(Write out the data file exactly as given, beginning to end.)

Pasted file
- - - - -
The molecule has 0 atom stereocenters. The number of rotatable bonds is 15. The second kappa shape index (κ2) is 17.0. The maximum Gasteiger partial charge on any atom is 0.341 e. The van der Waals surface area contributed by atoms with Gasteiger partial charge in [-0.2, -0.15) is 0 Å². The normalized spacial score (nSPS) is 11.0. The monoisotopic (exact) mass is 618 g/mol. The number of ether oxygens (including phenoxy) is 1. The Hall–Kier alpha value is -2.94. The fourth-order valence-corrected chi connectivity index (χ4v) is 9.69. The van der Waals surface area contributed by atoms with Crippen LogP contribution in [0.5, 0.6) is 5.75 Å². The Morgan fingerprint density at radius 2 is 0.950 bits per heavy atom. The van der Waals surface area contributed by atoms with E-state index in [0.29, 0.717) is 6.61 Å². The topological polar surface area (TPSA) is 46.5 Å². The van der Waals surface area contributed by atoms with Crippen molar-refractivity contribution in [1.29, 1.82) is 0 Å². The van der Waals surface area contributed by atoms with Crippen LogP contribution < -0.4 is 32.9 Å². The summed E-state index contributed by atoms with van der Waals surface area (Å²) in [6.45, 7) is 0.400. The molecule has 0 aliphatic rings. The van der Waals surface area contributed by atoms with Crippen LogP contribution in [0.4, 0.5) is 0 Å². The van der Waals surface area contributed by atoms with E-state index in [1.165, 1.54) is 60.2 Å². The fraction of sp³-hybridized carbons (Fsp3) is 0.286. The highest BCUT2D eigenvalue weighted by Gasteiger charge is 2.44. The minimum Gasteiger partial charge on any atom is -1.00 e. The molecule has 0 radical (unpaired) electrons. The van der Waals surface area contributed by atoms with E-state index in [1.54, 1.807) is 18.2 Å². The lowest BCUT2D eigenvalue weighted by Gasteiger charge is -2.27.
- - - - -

The molecule has 0 atom stereocenters. The number of rotatable bonds is 15. The second kappa shape index (κ2) is 17.0. The maximum Gasteiger partial charge on any atom is 0.341 e. The van der Waals surface area contributed by atoms with Gasteiger partial charge in [-0.2, -0.15) is 0 Å². The normalized spacial score (nSPS) is 11.0. The monoisotopic (exact) mass is 618 g/mol. The number of ether oxygens (including phenoxy) is 1. The Hall–Kier alpha value is -2.94. The fourth-order valence-corrected chi connectivity index (χ4v) is 9.69. The van der Waals surface area contributed by atoms with Crippen LogP contribution in [0.5, 0.6) is 5.75 Å². The Morgan fingerprint density at radius 2 is 0.950 bits per heavy atom. The van der Waals surface area contributed by atoms with E-state index in [0.29, 0.717) is 6.61 Å². The topological polar surface area (TPSA) is 46.5 Å². The van der Waals surface area contributed by atoms with Crippen molar-refractivity contribution in [1.29, 1.82) is 0 Å². The van der Waals surface area contributed by atoms with Crippen LogP contribution < -0.4 is 32.9 Å². The summed E-state index contributed by atoms with van der Waals surface area (Å²) in [6.45, 7) is 0.400. The molecule has 0 aliphatic rings. The van der Waals surface area contributed by atoms with Crippen LogP contribution in [0.4, 0.5) is 0 Å². The van der Waals surface area contributed by atoms with E-state index in [1.165, 1.54) is 60.2 Å². The fraction of sp³-hybridized carbons (Fsp3) is 0.286. The highest BCUT2D eigenvalue weighted by Gasteiger charge is 2.44. The minimum Gasteiger partial charge on any atom is -1.00 e. The molecule has 0 radical (unpaired) electrons. The van der Waals surface area contributed by atoms with E-state index in [1.54, 1.807) is 18.2 Å². The lowest BCUT2D eigenvalue weighted by Gasteiger charge is -2.27.